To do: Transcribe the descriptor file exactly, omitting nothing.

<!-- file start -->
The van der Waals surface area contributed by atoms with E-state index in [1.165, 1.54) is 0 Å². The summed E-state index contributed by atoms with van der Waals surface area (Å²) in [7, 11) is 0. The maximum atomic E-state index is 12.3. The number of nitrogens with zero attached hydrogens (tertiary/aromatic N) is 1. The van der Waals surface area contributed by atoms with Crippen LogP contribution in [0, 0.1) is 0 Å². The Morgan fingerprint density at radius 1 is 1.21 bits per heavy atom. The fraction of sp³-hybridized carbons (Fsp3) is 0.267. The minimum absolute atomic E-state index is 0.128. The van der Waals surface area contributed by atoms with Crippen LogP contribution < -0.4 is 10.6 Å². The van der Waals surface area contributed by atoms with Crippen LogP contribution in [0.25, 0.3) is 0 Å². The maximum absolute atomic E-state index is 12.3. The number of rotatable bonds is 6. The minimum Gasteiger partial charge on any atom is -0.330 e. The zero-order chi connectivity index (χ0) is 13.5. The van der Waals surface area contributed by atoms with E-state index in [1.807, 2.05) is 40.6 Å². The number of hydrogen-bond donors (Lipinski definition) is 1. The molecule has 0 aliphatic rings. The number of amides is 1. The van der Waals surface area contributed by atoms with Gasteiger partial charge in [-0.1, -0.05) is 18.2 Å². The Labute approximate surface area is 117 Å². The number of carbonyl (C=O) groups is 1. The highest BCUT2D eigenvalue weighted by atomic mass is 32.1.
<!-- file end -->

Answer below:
The van der Waals surface area contributed by atoms with E-state index in [1.165, 1.54) is 0 Å². The summed E-state index contributed by atoms with van der Waals surface area (Å²) in [7, 11) is 0. The maximum atomic E-state index is 12.3. The number of nitrogens with zero attached hydrogens (tertiary/aromatic N) is 1. The van der Waals surface area contributed by atoms with Crippen LogP contribution in [0, 0.1) is 0 Å². The Morgan fingerprint density at radius 1 is 1.21 bits per heavy atom. The fraction of sp³-hybridized carbons (Fsp3) is 0.267. The minimum absolute atomic E-state index is 0.128. The van der Waals surface area contributed by atoms with Crippen LogP contribution < -0.4 is 10.6 Å². The van der Waals surface area contributed by atoms with Crippen LogP contribution in [0.25, 0.3) is 0 Å². The maximum absolute atomic E-state index is 12.3. The number of rotatable bonds is 6. The minimum Gasteiger partial charge on any atom is -0.330 e. The zero-order chi connectivity index (χ0) is 13.5. The van der Waals surface area contributed by atoms with E-state index in [1.807, 2.05) is 40.6 Å². The number of hydrogen-bond donors (Lipinski definition) is 1. The molecule has 0 aliphatic rings. The number of amides is 1. The van der Waals surface area contributed by atoms with Gasteiger partial charge in [-0.1, -0.05) is 18.2 Å². The Labute approximate surface area is 117 Å². The number of carbonyl (C=O) groups is 1. The highest BCUT2D eigenvalue weighted by atomic mass is 32.1.